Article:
In Jack London's "To Build a Fire," the dog, as part of nature, is set in contrast to the man. Still more wild dog than domesticated, the husky is equipped for bitter cold. His thick undercoat insulates him while the long oily overcoat repels both the cold and the snow. His feet are flatter on the ground than other dogs--as though he has mini-snowshoes on--and he instinctively knows to bite the ice from his feet when he steps through the ice. Having done so, the wetness does not permeate his fur and he is yet warm.
On the other hand, the man, having become wet, must try to build a fire in order to dry his feet. To do this, he must expose himself, especially his fingers to the cold for a brief, dangerous time. As he "threshed with his arms and hands, [the man] felt a great surge of envy as he regarded the creature that was warm and secure in its natural covering." And, so, "there was no keen intimacy between the dog and the man." For, the dog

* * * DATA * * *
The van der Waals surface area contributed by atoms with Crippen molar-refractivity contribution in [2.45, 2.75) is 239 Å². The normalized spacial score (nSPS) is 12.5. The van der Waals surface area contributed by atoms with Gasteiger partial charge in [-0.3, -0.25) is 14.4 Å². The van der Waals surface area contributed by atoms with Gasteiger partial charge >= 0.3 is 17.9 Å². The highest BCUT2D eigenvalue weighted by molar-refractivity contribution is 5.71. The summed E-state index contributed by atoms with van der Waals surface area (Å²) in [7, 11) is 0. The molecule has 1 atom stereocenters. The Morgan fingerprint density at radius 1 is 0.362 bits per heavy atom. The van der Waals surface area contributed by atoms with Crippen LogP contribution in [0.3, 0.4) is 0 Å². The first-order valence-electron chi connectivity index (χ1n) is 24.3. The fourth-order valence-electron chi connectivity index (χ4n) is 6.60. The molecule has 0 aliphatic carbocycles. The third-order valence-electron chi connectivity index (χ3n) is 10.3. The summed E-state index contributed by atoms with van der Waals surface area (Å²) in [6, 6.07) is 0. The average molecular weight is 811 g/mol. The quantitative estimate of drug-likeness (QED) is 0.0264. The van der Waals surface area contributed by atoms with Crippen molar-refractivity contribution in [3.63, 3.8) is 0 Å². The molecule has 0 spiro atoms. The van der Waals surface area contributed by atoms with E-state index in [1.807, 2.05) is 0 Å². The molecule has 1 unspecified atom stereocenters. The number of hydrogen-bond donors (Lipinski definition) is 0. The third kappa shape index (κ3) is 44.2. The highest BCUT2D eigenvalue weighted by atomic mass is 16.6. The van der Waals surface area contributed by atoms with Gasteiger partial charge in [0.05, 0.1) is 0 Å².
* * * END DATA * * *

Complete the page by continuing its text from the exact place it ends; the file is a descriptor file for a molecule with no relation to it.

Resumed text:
was not concerned in the welfare of the man; it was for its own sake that it yearned back toward the fire.
while the man, who "lacks imagination," is not in touch with nature; he is "ignorant of the cold." He realizes too late that the man from Sulfur Creek has spoken the truth; he realizes too late that "one must not be too sure of things." One cannot outwit nature. This the dog knows.